Friday, April 15, 2016

Homemade Babaganoush



eggplant dip baba ganoush


If you love eggplant and Mediterranean spices you'll love this flavorful Middle Eastern appetizer called babaganoush (or baba ghanoush or baba ganoush or babaganouj). You may have tasted this dip before in a Lebanese, Syrian, or Israeli restaurant. Although it sounds and tastes exotic, I promise it's very simple and easy to make this tasty recipe.

Baba ghanouj ( ganouj/ganoush)  is an Arabic name that translates to " pampered father". Legend has it that an elderly father needed his daughter to mash his food for him because he was without teeth and couldn't chew. Thus the daughter baked and mashed eggplant and called it " baba ganouj"

There are two methods to prepare this vegan dish. One is to bake the eggplant; the other is to char-broil the eggplant.The first method is delicious and has a mild taste. The second method is delicious and has a smoked taste. The remainder of the ingredients and processing is the same for each method. I will explain both ways.

This recipe is my friend Debra's recipe. Debra is thoughtfully conscious about serving something gluten free for me when I visit. She prepared this recipe for a recent women's gathering. I liked her particular recipe because it's made from real ingredients and is healthy, low calorie, and about 1 smart point per 2 Tablespoons!! Everyone at the gathering was impressed with Debra's culinary talents and were delighted with the taste.


Use 3 medium eggplants for the recipe

Eggplant is available year round, but this would be exceptionally good during the summer months when eggplant is plentiful and in season.

This dip can be made the day before and only tastes better the longer it sits.



Author: Gluten Free A-Z Blog ( Debra Grossman)
Prep Time: 10 minutes
Cook Time: 45 minutes
Recipe: gluten free, vegan, parve
Serves: 6

Ingredients:
3 medium eggplants
3 Tablespoons Tahini
Juice of 1 lemon ( we used Meyer lemon)
2-3 Tablespoons of garlic paste
Sea Salt and Cracked Pepper to taste
1/2 teaspoon of cumin

Directions:

Method 1: 
Preheat the oven to 400 degrees. Wash and pierce the eggplants with a fork in a few places. Cover two cookie sheets with parchment paper, place the eggplants on the cookies sheets, and bake for 45-60 minutes until the eggplants are soft and wrinkled. Slice open the eggplants, drain any liquid, scoop out the soft insides of the eggplant and place in a large bowl. Allow to cool. 

Method 2: 
If you choose to charbroil the eggplants, place on a gas grill turning them around until the eggplant skin is completely charred. It should take about 8-10 minutes. Slice open the eggplant, drain any liquid, scoop out the soft insides into a bowl and allow to cool.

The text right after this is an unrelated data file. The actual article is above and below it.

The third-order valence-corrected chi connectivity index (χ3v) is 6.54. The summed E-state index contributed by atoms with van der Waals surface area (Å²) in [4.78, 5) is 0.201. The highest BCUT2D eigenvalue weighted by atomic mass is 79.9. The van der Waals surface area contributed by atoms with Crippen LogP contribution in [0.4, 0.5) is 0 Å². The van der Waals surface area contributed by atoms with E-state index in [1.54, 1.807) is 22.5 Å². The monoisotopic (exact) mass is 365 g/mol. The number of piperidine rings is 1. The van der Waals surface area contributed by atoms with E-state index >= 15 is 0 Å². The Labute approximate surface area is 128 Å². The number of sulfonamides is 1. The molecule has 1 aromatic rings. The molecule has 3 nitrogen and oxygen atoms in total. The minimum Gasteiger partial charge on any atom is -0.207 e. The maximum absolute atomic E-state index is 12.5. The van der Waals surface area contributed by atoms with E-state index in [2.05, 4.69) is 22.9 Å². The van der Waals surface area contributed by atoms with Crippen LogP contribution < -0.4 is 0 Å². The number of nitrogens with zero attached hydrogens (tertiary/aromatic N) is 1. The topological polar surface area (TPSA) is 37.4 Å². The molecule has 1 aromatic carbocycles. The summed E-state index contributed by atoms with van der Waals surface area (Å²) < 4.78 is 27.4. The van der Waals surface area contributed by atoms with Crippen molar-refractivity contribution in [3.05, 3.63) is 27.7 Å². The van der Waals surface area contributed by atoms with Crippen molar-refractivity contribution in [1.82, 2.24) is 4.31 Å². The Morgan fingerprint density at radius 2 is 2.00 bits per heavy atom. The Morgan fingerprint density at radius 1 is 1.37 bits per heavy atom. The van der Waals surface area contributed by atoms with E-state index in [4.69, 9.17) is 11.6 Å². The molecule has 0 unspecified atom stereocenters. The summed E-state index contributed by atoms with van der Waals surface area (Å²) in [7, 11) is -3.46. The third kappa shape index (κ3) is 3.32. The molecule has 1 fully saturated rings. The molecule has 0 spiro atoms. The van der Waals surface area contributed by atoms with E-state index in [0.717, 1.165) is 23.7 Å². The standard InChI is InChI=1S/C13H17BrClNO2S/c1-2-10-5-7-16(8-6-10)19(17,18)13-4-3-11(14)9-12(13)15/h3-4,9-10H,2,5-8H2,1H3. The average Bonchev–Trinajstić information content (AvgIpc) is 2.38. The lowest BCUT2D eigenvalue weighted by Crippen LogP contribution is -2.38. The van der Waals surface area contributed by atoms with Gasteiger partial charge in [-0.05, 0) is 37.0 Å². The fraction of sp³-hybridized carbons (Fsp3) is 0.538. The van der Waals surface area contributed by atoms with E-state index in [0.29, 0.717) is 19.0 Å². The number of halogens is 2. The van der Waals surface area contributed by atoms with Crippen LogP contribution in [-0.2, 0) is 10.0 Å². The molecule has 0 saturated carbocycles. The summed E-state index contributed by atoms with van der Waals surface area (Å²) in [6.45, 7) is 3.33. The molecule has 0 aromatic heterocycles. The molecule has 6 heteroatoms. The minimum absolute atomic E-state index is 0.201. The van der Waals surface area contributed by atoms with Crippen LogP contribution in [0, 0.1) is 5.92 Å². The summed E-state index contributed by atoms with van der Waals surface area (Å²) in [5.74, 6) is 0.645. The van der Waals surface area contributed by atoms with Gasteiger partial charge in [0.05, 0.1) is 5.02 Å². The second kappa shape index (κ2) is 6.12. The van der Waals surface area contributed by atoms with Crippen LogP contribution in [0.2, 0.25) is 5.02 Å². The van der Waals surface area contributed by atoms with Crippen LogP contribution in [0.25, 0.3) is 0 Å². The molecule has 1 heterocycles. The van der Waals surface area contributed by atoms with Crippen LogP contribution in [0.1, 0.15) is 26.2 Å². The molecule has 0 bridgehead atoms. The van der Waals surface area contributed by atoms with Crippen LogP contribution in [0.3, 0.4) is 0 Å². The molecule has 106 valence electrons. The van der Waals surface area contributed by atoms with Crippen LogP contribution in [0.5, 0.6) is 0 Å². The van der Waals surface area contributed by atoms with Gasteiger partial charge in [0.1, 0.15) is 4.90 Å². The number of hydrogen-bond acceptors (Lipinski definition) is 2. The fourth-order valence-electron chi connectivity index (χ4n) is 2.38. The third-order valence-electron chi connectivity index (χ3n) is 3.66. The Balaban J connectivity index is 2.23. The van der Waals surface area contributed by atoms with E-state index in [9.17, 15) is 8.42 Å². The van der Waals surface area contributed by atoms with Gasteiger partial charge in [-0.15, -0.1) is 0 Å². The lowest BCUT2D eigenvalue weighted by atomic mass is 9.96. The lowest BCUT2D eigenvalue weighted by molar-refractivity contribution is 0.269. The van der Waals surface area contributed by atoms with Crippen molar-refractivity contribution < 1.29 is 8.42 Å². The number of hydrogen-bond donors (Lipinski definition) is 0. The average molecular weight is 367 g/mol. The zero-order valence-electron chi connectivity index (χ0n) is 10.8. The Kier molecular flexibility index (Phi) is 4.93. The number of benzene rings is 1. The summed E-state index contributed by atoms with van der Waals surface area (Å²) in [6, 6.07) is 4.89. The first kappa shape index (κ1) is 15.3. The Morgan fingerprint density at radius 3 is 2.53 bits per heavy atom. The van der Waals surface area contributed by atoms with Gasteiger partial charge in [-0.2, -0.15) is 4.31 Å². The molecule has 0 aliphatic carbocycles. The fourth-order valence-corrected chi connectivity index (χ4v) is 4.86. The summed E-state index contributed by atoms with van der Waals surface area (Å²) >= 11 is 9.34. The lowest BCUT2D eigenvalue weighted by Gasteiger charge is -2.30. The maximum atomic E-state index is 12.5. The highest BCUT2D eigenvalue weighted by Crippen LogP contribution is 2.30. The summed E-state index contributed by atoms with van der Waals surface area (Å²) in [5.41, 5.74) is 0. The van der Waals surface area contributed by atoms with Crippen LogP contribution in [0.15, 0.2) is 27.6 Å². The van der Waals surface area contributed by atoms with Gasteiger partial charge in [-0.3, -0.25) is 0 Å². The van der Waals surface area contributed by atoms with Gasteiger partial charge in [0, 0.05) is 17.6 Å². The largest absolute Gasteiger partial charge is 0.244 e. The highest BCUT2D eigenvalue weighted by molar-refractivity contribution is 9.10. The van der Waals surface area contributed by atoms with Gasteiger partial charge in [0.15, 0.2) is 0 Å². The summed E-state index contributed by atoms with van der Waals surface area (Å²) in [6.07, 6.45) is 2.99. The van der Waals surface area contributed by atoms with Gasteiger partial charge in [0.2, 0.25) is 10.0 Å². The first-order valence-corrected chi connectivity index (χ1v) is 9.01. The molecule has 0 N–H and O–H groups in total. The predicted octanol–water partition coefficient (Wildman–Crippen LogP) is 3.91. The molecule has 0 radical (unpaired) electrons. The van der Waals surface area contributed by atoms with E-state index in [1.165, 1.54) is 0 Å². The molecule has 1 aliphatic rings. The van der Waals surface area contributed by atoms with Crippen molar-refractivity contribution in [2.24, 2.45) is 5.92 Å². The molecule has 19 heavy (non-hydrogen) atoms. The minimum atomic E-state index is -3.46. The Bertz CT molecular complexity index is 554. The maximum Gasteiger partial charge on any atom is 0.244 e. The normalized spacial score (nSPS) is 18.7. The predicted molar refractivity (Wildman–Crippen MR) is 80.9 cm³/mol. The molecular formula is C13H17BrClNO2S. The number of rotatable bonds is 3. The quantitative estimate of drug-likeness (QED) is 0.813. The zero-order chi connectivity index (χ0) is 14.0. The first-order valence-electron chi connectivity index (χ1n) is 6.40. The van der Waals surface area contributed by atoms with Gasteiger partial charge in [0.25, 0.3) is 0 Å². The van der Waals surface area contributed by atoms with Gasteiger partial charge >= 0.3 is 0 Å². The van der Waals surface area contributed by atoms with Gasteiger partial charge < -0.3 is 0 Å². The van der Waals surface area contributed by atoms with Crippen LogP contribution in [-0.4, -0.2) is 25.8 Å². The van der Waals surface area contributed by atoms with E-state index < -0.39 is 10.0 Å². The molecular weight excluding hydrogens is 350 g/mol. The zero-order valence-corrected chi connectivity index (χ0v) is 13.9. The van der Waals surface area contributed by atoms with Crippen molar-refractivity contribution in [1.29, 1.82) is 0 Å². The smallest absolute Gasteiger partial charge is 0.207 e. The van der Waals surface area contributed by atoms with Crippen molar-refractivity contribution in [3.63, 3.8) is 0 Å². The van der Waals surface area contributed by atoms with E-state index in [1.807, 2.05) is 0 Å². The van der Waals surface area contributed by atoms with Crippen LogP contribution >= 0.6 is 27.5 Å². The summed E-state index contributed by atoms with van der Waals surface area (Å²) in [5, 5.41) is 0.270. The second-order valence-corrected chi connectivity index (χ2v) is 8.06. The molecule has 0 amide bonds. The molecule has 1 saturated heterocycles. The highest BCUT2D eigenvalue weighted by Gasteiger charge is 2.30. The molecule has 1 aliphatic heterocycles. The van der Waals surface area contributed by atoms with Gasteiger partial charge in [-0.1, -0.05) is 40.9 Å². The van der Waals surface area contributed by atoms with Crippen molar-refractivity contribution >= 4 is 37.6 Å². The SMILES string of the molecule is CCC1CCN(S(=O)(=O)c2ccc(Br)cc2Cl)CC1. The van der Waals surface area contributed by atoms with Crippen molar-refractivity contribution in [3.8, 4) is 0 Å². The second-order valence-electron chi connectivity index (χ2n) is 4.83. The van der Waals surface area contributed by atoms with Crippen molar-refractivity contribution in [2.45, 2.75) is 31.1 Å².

Place the metal blade into the food processor. Add the cooled eggplant,  tahini, lemon juice, garlic paste, salt, pepper and cumin. Process until smooth. 

Serve with gluten free crackers or crudite!







My Notes:

1. Passover? By all means make this delightful recipe for Passover if you are Sephardic. If you are Ashkenazic leave out the tahini, and it will still be good. Eat it with celery, carrots, and cucumbers. We have many travelers who attend our Passover Seders, so I like to put out a few appetizers out for them before we begin the seder to take off the edge. ( it's usually at least an hour or hour and half until we finally get to the meal). The recipe is vegan, parve, and light!

2. Weight Watchers? I already mentioned this delightful recipe is about 1 point per 2 Tablespoons of dip! With vegetables , it's a great snack. If you leave out the Tahini ( and you can) it becomes zero smart points! This dip would be perfect to bring to a party so you have something tasty, healthy and low calorie to nibble on. Make it the day before!

3. Does it freeze? I don't see why not - but I am going to have to try it. Perhaps I'll freeze the scooped out eggplant and wait to process it with the lemon, garlic, etc. the day I defrost it. Just a  thought!

4. Spelling?? There does not seem to be a standard way to spell this word! I've seen it spelled so many ways. I looked up Middle Eastern restaurants, checked their menu, and still found a variety of spellings. Pick any spelling you want- they all seem to be acceptable!



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